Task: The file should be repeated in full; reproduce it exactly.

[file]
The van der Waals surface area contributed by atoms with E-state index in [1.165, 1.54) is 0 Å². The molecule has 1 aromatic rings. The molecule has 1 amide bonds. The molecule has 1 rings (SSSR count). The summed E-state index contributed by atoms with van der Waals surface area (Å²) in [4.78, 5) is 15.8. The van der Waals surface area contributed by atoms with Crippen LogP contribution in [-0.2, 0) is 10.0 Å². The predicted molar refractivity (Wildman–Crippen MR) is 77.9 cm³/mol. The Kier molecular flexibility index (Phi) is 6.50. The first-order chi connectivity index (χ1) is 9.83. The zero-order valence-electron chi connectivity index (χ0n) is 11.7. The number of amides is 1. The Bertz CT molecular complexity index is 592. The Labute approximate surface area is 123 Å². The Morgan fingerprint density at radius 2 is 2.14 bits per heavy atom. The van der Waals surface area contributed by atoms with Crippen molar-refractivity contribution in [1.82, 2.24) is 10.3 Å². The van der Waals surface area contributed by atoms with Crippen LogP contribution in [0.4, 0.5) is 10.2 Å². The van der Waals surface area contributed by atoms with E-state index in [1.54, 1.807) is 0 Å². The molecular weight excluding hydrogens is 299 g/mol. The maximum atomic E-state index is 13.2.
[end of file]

The van der Waals surface area contributed by atoms with E-state index in [1.165, 1.54) is 0 Å². The molecule has 1 aromatic rings. The molecule has 1 amide bonds. The molecule has 1 rings (SSSR count). The summed E-state index contributed by atoms with van der Waals surface area (Å²) in [4.78, 5) is 15.8. The van der Waals surface area contributed by atoms with Crippen LogP contribution in [-0.2, 0) is 10.0 Å². The predicted molar refractivity (Wildman–Crippen MR) is 77.9 cm³/mol. The Kier molecular flexibility index (Phi) is 6.50. The first-order chi connectivity index (χ1) is 9.83. The zero-order valence-electron chi connectivity index (χ0n) is 11.7. The number of amides is 1. The Bertz CT molecular complexity index is 592. The Labute approximate surface area is 123 Å². The Morgan fingerprint density at radius 2 is 2.14 bits per heavy atom. The van der Waals surface area contributed by atoms with Crippen molar-refractivity contribution in [1.82, 2.24) is 10.3 Å². The van der Waals surface area contributed by atoms with Crippen LogP contribution in [0.4, 0.5) is 10.2 Å². The van der Waals surface area contributed by atoms with E-state index in [1.54, 1.807) is 0 Å². The molecular weight excluding hydrogens is 299 g/mol. The maximum atomic E-state index is 13.2.